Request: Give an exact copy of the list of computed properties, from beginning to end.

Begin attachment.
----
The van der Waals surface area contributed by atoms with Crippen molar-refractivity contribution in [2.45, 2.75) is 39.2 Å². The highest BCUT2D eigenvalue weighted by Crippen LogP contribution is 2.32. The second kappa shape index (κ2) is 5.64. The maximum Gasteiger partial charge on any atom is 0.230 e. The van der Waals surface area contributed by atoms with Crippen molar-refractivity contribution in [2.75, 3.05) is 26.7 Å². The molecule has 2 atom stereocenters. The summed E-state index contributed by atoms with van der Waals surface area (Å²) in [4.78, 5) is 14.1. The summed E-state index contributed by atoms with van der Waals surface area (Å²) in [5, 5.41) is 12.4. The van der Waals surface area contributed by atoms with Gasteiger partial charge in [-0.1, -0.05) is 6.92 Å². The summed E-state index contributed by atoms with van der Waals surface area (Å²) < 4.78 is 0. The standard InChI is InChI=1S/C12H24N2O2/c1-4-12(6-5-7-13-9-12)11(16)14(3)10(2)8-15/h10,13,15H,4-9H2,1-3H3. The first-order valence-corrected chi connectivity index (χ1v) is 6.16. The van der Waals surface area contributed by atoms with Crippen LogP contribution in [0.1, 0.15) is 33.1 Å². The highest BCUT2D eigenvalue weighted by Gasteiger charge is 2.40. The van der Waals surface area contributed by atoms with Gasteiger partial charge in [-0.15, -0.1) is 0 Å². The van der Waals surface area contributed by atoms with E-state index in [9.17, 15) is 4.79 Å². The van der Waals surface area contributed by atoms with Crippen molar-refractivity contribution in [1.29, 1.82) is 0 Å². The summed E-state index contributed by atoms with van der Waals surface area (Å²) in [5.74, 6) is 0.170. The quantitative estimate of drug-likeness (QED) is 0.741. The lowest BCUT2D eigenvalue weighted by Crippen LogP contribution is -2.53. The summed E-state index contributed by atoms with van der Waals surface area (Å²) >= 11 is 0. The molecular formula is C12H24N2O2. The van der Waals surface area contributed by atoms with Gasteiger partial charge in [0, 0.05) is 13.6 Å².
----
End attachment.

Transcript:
The van der Waals surface area contributed by atoms with Crippen molar-refractivity contribution in [2.45, 2.75) is 39.2 Å². The highest BCUT2D eigenvalue weighted by Crippen LogP contribution is 2.32. The second kappa shape index (κ2) is 5.64. The maximum Gasteiger partial charge on any atom is 0.230 e. The van der Waals surface area contributed by atoms with Crippen molar-refractivity contribution in [2.75, 3.05) is 26.7 Å². The molecule has 2 atom stereocenters. The summed E-state index contributed by atoms with van der Waals surface area (Å²) in [4.78, 5) is 14.1. The summed E-state index contributed by atoms with van der Waals surface area (Å²) in [5, 5.41) is 12.4. The van der Waals surface area contributed by atoms with Gasteiger partial charge in [-0.1, -0.05) is 6.92 Å². The summed E-state index contributed by atoms with van der Waals surface area (Å²) < 4.78 is 0. The standard InChI is InChI=1S/C12H24N2O2/c1-4-12(6-5-7-13-9-12)11(16)14(3)10(2)8-15/h10,13,15H,4-9H2,1-3H3. The first-order valence-corrected chi connectivity index (χ1v) is 6.16. The van der Waals surface area contributed by atoms with Crippen LogP contribution in [0.1, 0.15) is 33.1 Å². The highest BCUT2D eigenvalue weighted by Gasteiger charge is 2.40. The van der Waals surface area contributed by atoms with Gasteiger partial charge in [-0.15, -0.1) is 0 Å². The van der Waals surface area contributed by atoms with E-state index in [9.17, 15) is 4.79 Å². The van der Waals surface area contributed by atoms with Crippen molar-refractivity contribution in [1.29, 1.82) is 0 Å². The summed E-state index contributed by atoms with van der Waals surface area (Å²) in [5.74, 6) is 0.170. The quantitative estimate of drug-likeness (QED) is 0.741. The lowest BCUT2D eigenvalue weighted by Crippen LogP contribution is -2.53. The summed E-state index contributed by atoms with van der Waals surface area (Å²) >= 11 is 0. The molecular formula is C12H24N2O2. The van der Waals surface area contributed by atoms with Gasteiger partial charge in [0, 0.05) is 13.6 Å².